JD.com is one of China’s largest ecommerce platforms owned by Richard Liu Quiangdong. He’s worth over ten billion dollars personally on paper, and his company is worth over 30 billion dollars as of today. In an interview in 2018 with Rubenstein titled “An Insight, An Idea”, Richard Liu told him that he started JD.com in 2004.
Back in the 2000’s, most students wanted to go into government, but he didn’t want to do that, so he set up his own business where he sold computer accessories. Liu created up to 12 stores at that time in 2004, but then the SARS epidemic hit, and he didn’t want his staff to talk face to face with customers, so he decided to close the shop.
One of the managers said they should sell online to lower the risk of SARS, and he (jokingly) is already a billionaire. They spent one year selling in person and selling online to compare the figures, and when online proved to be better then he just went with selling online full time. He had merely heard of DangDang at the time but had never heard of Amazon. Refer to This Article to learn more.
The thing that he did to make his company grow so rapidly was to make the decision not to sell counterfeit products online and would issue proper invoices and receipts. Richard Liu was selling mostly computer parts because they had limited amounts of cash. It was I.T. products, digital products, and mobile phones for sale at first. Richard Liu now has about 200,000 employees and is adding about 30,000 per year.
The biggest market value amongst his competitors is TenCent, then Baidu, and then JD.com. Richard Liu Qiangdong’s goal is to simply be number one on the market. When he had his first office in China, he had just four words written in Mandarin on the column and they read, “I Just want to be number one.” Richard Liu thinks that the value he creates for society should be the focus, and this takes time to develop.
More about Liu on https://www.forbes.com/profile/richard-liu/#77b17bbf2677
Few companies in China have reached the amazing level of success that JD.com has reached. In fact, JD.com is considered to be one of the largest retailers in the Chinese market. They are worth upwards of $50 billion and headed up by entrepreneur Richard Liu Qiangdong. Recently Richard Liu sat down with an interviewer from Weforum.org. They wanted to discuss how he achieved such tremendous success. One of the first things that many of you want to understand are the foundations of JD.com. According to the interview, JD.com was originally named Jingdong Mall. The purpose of this business was to provide customers with tech products. They were physically located and not yet online. Richard Liu tells us interviewer that they had no more than a dozen stores at a time. Refer to This Article for more information.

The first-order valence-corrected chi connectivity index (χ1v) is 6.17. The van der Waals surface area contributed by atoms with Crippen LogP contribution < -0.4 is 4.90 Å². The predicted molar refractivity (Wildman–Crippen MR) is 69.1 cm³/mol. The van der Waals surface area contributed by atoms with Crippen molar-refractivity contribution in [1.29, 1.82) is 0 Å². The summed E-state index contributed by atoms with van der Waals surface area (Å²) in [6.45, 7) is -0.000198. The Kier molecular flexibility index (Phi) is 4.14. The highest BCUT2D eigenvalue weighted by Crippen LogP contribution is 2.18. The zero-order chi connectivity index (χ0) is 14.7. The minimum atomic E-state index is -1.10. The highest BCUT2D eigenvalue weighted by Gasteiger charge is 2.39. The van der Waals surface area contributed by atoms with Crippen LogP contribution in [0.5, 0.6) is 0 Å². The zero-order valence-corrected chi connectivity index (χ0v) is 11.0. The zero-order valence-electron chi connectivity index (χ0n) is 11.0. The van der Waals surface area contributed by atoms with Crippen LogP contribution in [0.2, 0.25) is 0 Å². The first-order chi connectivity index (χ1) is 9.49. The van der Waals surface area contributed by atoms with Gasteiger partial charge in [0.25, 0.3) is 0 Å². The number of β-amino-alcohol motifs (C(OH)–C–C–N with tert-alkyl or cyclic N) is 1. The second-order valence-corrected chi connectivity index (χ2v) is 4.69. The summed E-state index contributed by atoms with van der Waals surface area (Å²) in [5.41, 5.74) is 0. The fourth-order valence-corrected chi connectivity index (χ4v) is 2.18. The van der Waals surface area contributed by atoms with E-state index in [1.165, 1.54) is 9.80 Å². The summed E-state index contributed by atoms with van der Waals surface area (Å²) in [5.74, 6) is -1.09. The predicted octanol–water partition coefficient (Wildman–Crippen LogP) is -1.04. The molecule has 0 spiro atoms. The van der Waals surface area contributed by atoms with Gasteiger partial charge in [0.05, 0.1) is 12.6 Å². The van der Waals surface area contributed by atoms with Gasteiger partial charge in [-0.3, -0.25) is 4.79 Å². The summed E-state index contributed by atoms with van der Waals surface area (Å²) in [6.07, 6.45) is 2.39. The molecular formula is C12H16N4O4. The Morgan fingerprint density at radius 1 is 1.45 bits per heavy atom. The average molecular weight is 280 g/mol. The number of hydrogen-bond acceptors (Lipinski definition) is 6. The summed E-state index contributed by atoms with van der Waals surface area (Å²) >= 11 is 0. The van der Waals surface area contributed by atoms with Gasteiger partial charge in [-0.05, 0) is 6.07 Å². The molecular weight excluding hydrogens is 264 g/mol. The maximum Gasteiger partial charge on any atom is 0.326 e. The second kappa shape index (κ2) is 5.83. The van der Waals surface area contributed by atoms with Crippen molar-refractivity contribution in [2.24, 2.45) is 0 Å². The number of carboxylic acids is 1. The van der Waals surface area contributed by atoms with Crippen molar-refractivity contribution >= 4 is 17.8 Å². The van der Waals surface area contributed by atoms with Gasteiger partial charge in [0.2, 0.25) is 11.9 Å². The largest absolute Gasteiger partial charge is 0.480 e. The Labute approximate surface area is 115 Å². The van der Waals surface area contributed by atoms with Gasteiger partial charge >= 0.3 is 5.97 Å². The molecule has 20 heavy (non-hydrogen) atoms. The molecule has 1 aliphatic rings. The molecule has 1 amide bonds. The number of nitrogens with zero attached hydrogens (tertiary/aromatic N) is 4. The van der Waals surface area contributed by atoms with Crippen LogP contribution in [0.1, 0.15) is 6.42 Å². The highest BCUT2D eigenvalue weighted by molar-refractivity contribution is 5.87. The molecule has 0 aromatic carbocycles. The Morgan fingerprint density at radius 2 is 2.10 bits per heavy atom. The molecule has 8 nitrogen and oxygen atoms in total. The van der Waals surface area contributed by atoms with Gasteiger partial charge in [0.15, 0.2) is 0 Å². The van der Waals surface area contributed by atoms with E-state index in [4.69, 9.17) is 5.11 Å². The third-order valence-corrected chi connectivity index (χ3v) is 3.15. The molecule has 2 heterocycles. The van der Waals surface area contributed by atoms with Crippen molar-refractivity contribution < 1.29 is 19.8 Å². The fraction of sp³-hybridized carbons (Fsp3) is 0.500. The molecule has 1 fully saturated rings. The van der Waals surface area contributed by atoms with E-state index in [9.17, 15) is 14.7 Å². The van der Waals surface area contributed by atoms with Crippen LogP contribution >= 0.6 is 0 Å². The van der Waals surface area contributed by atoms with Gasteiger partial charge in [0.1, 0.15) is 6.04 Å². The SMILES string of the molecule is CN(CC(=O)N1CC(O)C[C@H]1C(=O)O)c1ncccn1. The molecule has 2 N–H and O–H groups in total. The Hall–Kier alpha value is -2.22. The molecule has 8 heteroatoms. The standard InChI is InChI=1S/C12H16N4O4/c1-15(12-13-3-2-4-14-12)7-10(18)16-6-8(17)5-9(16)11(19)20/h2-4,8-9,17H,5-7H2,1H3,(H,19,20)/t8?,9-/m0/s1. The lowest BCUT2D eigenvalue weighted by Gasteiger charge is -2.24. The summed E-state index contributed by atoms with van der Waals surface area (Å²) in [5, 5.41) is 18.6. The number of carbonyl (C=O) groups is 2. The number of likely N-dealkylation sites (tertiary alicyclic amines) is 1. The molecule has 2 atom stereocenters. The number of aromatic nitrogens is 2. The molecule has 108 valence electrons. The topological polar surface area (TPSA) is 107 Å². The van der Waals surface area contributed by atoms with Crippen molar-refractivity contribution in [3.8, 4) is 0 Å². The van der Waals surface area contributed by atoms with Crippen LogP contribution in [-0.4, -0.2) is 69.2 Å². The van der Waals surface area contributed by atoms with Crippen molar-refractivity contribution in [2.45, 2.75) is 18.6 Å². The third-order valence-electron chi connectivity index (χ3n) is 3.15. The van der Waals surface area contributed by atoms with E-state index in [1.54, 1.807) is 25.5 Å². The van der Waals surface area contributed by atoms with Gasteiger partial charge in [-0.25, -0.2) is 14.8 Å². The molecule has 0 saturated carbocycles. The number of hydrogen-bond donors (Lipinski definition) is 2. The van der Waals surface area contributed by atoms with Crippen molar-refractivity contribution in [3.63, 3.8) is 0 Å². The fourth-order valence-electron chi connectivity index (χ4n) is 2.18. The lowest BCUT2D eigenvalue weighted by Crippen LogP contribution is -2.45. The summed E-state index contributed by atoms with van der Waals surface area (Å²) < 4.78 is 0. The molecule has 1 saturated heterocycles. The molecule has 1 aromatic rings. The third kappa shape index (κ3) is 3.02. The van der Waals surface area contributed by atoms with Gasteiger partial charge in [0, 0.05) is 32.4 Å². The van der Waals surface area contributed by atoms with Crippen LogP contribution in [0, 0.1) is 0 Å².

The stores were very prosperous but in 2003 there was a threat to their financial security. The SARS virus was running rampant through the Chinese population and a lot of people were hesitant to go out and buy products. Alternatively, Liu Quiangdong did not want to subject his employees to the virus. He decided to move the operation to an online business. 2004 was the launch of JD.com. Originally, JD.com continue to sell the items that Jingdong Mall did. Richard Liu tells his interviewer that he decided very quickly into the process that he wanted to offer more items. This was something that he had to do very slowly. Liu was very discerning about the materials that were offered to the online community and he wanted the time to make good decisions. It took over six years to make the transition but now JD.com offers a wide variety of items.
One of the most exciting things to him is the future prospects of JD.com. Richard Liu Quiangdong is excited about the international business. He believes that JD.com has a lot to offer to the global community. Their discerning taste when it comes to top materials will breathe new life into the online retail market. One of his biggest competitors is said to be Amazon.com. Richard Liu has voiced that he will be interested to see where the road takes him.
More on https://www.wealthx.com/dossier/qiangdong-liu/